So, an open source software can be as much or even more secure than a closed source one - given, that most of the initial factors are in favor of the former (ie. it's written by better developers, has better code review, is used and thus tested by more people, etc). But if all circumstances are the same, open source is definitely at a disadvantage to closed source software, also in regard of security and vulnerabilities.
    • Go on, try to contribute anonymous code to Linux, then

      What tosh. Do you even know how contributions to open source projects works? The whole point is the level of scrutiny that can be applied to contributions. Sure, stuff like HeartBleed can get through by accident, but the very fact that that occurred has been a kick in the pants for greater scrutiny of modules no matter how reputable the contributor.

      The fact that a piece of software is open to thorough evaluation means it isn't possible to craft undetectable back doors. You absolutely cannot say the same thing about proprietary solutions - back doors can be coded in that go undetected for decades (if they're ever detected at all). Sure, the scope of work required for a single business to comprehensively check every piece of underlying code in an OS is far too large to be feasible, but that's why the development effort is a worldwide community undertaking.

      As for injecting malicious code into proprietary software, that's why there's no such thing as hacked versions of Windows, Office, games and every other application you can think of, containing viruses and other attacks. Oh right, sorry, I meant the Internet is *littered* with such examples.

      But, you know, feel free to shoot your mouth off, Mr Faceless Keyboard Warrior - I'm sure your opinion holds more weight than the highly educated and experienced experts quoted in the article, because the magical pixies have told you you clearly know more than anyone else about any topic you choose to weigh in on. Thank #@&* for people like you, right?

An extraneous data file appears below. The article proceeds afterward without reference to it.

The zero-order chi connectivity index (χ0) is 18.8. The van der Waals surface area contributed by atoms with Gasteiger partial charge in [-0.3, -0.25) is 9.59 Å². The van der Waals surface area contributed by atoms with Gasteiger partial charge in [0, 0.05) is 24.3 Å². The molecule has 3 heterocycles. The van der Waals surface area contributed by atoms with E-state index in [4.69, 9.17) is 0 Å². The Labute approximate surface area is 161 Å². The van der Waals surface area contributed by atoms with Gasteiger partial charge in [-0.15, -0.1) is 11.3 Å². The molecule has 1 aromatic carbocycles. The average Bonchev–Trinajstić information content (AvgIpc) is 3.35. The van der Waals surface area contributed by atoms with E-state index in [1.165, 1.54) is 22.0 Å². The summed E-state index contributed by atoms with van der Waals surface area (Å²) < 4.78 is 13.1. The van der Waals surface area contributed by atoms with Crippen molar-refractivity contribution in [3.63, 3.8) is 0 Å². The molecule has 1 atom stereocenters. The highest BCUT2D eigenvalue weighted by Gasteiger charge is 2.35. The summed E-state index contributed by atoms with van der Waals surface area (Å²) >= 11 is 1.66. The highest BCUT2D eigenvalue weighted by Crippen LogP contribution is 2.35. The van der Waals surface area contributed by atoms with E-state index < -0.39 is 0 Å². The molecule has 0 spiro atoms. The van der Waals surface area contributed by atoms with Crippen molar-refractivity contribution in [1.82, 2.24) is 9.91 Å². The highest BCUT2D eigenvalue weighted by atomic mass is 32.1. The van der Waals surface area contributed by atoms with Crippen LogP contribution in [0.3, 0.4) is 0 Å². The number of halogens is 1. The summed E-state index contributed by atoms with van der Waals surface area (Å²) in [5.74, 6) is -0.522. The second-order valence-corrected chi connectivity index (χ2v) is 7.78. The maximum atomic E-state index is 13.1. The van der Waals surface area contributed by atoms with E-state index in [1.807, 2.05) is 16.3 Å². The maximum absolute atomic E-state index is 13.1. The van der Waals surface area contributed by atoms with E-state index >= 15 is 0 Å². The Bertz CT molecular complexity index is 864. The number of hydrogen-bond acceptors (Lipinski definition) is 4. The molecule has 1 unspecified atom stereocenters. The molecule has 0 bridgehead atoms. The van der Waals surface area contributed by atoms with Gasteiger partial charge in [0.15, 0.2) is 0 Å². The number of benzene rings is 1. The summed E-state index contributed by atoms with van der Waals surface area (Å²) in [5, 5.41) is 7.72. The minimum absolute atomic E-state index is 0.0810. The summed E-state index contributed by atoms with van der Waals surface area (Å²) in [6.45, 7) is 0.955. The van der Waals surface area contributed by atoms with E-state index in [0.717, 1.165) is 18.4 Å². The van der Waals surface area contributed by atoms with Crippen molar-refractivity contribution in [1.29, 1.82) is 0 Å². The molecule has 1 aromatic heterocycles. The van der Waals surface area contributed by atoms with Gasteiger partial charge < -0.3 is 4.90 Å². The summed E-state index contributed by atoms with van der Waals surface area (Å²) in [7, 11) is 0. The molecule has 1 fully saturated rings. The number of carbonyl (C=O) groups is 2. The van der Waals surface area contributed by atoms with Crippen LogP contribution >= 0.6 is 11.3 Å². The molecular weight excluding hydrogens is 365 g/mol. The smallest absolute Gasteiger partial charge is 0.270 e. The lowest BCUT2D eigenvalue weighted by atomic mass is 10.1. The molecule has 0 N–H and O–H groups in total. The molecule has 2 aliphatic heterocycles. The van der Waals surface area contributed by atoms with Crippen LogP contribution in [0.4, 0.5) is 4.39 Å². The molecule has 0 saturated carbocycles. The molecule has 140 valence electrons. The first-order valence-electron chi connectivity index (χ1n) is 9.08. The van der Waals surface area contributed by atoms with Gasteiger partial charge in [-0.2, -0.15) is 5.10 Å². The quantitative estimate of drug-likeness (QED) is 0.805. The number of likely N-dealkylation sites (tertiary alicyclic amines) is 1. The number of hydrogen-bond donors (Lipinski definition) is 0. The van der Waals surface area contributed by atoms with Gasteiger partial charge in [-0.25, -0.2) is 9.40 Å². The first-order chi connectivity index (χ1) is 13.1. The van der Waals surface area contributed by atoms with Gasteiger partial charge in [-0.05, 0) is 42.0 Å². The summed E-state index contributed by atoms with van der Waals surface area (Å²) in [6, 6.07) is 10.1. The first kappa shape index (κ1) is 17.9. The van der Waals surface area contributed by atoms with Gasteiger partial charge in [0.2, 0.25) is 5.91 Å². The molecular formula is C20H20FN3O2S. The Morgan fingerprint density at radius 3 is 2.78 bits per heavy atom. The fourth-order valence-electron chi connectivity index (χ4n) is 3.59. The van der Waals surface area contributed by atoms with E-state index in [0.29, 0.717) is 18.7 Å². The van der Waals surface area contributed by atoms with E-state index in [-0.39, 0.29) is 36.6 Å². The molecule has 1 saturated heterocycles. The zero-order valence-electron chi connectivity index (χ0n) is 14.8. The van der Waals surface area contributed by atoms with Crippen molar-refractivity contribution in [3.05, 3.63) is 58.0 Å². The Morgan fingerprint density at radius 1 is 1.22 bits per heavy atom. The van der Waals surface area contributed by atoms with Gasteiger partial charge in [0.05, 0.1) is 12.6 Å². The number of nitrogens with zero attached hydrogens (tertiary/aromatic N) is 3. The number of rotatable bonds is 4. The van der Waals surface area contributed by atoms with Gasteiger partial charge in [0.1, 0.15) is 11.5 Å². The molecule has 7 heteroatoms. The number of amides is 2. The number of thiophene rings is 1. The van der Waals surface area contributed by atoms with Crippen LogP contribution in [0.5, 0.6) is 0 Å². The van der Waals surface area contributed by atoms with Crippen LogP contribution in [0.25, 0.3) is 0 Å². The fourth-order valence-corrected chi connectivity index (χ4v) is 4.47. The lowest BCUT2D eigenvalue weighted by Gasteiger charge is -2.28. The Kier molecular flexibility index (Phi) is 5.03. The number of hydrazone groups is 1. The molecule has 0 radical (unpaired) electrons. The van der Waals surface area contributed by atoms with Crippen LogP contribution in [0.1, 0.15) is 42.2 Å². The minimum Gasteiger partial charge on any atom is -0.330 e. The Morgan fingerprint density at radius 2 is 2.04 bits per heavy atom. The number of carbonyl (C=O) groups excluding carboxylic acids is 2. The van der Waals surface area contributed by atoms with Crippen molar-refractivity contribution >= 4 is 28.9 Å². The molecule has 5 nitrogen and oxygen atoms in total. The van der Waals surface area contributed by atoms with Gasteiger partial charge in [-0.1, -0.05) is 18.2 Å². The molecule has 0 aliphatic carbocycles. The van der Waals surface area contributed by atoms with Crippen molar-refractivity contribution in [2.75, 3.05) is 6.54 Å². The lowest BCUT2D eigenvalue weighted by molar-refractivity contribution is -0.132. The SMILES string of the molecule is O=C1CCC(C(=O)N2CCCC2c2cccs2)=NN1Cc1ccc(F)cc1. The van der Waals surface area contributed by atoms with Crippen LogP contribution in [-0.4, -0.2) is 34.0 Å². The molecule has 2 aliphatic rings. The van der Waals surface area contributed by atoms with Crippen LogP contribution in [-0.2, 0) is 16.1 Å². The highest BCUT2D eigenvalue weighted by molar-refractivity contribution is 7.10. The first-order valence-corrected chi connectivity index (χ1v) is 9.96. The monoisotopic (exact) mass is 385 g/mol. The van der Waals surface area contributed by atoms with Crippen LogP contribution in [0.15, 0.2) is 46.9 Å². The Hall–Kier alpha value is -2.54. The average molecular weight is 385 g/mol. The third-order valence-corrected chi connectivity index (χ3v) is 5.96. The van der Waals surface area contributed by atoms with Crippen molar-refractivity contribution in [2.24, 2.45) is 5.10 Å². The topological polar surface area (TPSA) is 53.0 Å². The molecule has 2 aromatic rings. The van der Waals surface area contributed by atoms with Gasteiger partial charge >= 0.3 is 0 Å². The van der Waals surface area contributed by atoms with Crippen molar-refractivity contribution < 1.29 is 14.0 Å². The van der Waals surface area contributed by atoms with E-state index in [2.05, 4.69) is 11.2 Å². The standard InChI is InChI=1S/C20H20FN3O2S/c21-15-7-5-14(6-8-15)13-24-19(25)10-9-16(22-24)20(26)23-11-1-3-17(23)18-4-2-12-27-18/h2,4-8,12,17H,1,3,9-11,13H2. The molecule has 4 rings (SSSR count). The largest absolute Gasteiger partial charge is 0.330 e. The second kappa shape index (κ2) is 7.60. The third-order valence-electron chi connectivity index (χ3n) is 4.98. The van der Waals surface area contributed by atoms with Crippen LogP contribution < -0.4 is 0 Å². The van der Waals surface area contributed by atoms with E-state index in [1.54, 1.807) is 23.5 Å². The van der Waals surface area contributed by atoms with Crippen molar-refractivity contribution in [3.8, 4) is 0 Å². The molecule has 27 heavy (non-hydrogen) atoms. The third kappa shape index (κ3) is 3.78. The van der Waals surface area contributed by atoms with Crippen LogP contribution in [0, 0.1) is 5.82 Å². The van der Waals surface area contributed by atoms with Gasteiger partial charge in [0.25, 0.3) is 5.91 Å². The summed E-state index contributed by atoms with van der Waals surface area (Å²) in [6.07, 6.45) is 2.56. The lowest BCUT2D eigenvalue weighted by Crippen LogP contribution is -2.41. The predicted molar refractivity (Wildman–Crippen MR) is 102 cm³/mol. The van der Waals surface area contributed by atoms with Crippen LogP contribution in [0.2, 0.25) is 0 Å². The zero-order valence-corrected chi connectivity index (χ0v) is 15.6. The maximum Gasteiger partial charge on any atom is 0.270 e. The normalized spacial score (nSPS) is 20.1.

• 50%

      your argument only holds about 50% weight.

      Yes, hackers could look at the source code, but as pointed out in the article, they generally don't, they use tools to try and break the running systems. Therefore it is theoretically easier to hack open source software, but in practice the hackers generally rely on the same tools for both open and closed source.

      Seconds "slipping in changes" is, again, theoretically possible, but highly unlikely. The code, especially in more established projects, goes through a review process and only code from known contributors is taken - in fact the Linux Kernel now needs 2 factor authentication in order for code to be submitted.

      On the other hand, as Heartbleed demonstrated, it doesn't matter if code is open source and can be peer checked, if nobody checks it! And that is the problem with secure code, those that understand the math don't generally understand programming and those that can program don't generally understand the math, that means that there are only a handful of people in the world who would be able to sanity check complex encryption code.